Ready For My Close-Up, Señor DeMille

Who would have thought that moving to Ecuador would make Rita and me TV stars? Not that we are exactly the Kardashians of the southern hemisphere, but let me tell you about an interesting little event that happened at the end of last year. As happens with the most interesting things in life, this all started with a chain of small events.

The first link in this particular chain started at the end of September, 2016. This humble blog was noticed by an editor with the Wall Street Journal, who contacted me to see if I would accept an assignment to write an 800 word article for the paper and their web site about our experience as retirees in Ecuador. Naturally, I was flattered, and took the assignment.

Not without a little trepidation. According to some stats, The WSJ paper and web articles reach between 4-5 million readers per issue. That’s a pretty big stage to walk out on. Of course, it was also too big an opportunity to pass up, so naturally I wrote the article, and worked with the editors (always an interesting experience to work with different editors), and the article was published in the paper November 28, 2016 and has been available on the web since.

I had a few trolls in the comment sections both in the original post and when it was picked up by MSN and a few other outlets, but in general it was very well received. When it first appeared, I fielded dozens of comments via email, which I made sure to reply to. I still receive an email once in a while, the last one just this past week. So it was very gratifying to feel that I had some kind of impact, no matter how small, on people’s awareness. Heck, I even got a couple of photo credits!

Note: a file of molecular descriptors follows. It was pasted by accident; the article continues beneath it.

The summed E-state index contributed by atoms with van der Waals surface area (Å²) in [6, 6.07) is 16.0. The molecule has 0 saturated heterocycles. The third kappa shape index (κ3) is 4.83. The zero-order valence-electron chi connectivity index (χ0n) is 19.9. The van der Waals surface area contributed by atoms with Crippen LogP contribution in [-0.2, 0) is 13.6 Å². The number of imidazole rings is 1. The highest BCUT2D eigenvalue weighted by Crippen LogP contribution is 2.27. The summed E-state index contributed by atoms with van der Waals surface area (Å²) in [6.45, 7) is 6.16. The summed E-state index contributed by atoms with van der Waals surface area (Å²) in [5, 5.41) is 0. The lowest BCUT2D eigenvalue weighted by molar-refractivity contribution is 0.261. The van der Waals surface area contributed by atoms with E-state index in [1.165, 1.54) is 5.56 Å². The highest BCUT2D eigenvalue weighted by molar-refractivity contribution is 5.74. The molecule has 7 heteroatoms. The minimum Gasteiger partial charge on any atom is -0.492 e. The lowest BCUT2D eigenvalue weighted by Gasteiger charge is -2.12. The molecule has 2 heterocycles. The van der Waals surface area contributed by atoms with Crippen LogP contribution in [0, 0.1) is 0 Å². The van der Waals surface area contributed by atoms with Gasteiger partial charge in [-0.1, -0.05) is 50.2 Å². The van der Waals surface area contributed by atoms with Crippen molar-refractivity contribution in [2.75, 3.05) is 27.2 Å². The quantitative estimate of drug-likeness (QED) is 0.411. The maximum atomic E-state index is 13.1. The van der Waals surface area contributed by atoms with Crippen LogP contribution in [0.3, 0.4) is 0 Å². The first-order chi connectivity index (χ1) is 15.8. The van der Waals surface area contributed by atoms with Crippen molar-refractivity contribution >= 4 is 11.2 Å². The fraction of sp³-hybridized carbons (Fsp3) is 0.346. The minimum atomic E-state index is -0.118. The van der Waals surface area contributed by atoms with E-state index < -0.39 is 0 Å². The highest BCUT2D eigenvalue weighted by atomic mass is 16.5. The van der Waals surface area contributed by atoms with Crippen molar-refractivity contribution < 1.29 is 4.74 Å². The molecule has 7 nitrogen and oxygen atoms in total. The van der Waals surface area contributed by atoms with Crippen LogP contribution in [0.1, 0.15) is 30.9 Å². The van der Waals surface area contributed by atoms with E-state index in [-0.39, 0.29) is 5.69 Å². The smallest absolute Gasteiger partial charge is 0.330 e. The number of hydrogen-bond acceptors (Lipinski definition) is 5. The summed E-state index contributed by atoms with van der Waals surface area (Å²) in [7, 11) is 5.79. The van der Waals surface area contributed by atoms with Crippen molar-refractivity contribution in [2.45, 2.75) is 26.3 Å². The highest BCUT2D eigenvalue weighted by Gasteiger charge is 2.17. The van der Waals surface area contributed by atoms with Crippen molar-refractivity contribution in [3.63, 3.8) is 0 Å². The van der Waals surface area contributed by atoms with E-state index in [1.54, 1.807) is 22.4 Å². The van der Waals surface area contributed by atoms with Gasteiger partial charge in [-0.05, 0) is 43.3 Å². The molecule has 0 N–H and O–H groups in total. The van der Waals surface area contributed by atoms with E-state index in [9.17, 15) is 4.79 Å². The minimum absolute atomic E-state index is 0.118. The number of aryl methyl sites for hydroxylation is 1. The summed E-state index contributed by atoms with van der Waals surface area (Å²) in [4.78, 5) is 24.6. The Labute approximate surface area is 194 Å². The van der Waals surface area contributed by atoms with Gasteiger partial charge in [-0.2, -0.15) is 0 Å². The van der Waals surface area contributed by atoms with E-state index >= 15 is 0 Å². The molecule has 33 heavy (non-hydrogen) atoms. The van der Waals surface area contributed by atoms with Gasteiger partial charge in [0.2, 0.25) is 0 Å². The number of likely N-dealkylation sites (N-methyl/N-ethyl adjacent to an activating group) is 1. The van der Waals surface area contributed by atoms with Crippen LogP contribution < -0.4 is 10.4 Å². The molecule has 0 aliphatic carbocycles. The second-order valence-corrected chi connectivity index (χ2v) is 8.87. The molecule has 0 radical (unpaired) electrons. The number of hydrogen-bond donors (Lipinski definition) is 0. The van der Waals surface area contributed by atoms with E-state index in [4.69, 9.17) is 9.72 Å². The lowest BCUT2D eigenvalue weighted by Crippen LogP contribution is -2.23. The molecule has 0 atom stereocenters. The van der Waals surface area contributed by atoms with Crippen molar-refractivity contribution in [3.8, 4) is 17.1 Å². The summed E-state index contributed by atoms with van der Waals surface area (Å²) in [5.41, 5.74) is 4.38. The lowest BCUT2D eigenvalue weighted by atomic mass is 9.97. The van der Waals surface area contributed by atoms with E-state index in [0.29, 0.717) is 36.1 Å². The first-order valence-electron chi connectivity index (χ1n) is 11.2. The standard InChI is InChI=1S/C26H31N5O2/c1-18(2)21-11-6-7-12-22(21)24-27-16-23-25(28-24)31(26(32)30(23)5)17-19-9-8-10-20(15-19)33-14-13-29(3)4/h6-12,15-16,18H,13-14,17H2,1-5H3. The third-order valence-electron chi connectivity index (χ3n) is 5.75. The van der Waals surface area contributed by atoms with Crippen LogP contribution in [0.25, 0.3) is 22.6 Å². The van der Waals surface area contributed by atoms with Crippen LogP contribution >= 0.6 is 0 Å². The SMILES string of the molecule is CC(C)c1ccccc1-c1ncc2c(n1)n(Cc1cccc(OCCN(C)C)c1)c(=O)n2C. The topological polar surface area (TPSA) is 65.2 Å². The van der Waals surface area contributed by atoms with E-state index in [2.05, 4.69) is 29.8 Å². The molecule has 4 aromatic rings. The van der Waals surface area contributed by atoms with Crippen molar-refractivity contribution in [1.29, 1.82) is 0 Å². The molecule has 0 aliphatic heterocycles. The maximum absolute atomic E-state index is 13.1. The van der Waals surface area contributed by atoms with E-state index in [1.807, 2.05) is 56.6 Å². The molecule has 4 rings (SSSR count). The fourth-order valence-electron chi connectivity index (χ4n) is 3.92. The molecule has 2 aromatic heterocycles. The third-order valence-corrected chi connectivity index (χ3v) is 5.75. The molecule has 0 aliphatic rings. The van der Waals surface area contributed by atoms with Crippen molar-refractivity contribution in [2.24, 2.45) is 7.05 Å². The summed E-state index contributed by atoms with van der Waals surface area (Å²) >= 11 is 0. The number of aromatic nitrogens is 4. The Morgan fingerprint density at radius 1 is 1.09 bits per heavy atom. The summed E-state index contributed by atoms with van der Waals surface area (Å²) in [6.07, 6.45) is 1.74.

The most interesting response by far came from a young Ecuadorian woman who emailed me directly. Lorena Intriago introduced herself as a reporter with the Secretaría Nacional de Comunicación in Ecuador. She did not speak much English, and my Spanish is less “fluent” and more “inarticulate”, but I was able to gather that she enjoyed the article, and would like to do an interview with me to help promote tourism and immigration to Ecuador.

I told her I was happy to help, and we made arrangements for a December meeting at our condo building for the interview, and she said she would bring an interpreter to facilitate.

What she failed to mention, was that her interpreter would also be bringing a TV camera and crew.

So I show up in our lobby, expecting to sit on the couch and answer a few questions, and instead I’m being told that we are going to go upstairs and shoot a few establishing shots, find a nice spot for the interview, and then maybe go around town filming in different locations.

Umm… okay …

Imagine Rita’s reaction when I opened the front door a few minutes later with a cheery, “Hi honey, the film crew is here!”

Fortunately, the place was clean and all decorated for Christmas, and we both had showered in recent memory – because we were soon to be famous, ready or not.

We completed the indoor shots and the interview, and I of course insisted that Rita be in as many segments as possible. After all, one of the best things about having a beautiful wife is that it takes attention away from my appearance. Also, people assume they must be missing some (deeply) hidden, redeeming feature of mine because otherwise, ‘why would she be with him?’

The most fun and surreal part was filming the background shots on the Malecon. First we walked through the lobby, with the bewildered Alamar staff trying to figure out why we had a film crew entourage. Then multiply that by a factor of about 20, as the camera sets up in front and films us walking down the stairs a few times. My favorite part was strolling together down the Malecon while pretending there is not a guy with a camera who keeps shooting while we walk past, then scurries on ahead to set up and shoot some more.

On our way back to the Alamar, we were stopped by a visiting couple (you see them in the finished piece) who wanted to chat. “We’re filming something for Ecuador TV right now, but we can talk in a bit”, I said. They looked confused, so I helpfully added, “They think we’re Brad and Angelina, please don’t disappoint them”.

The segment aired on the last televised weekend chat of President Correa for 2016, and we had several amused staff members tell us they saw it, but we just recently were able to view the final product when it was put up on YouTube.

Here it is, for your viewing pleasure, our own little moment of fame in Ecuador. Disfruta!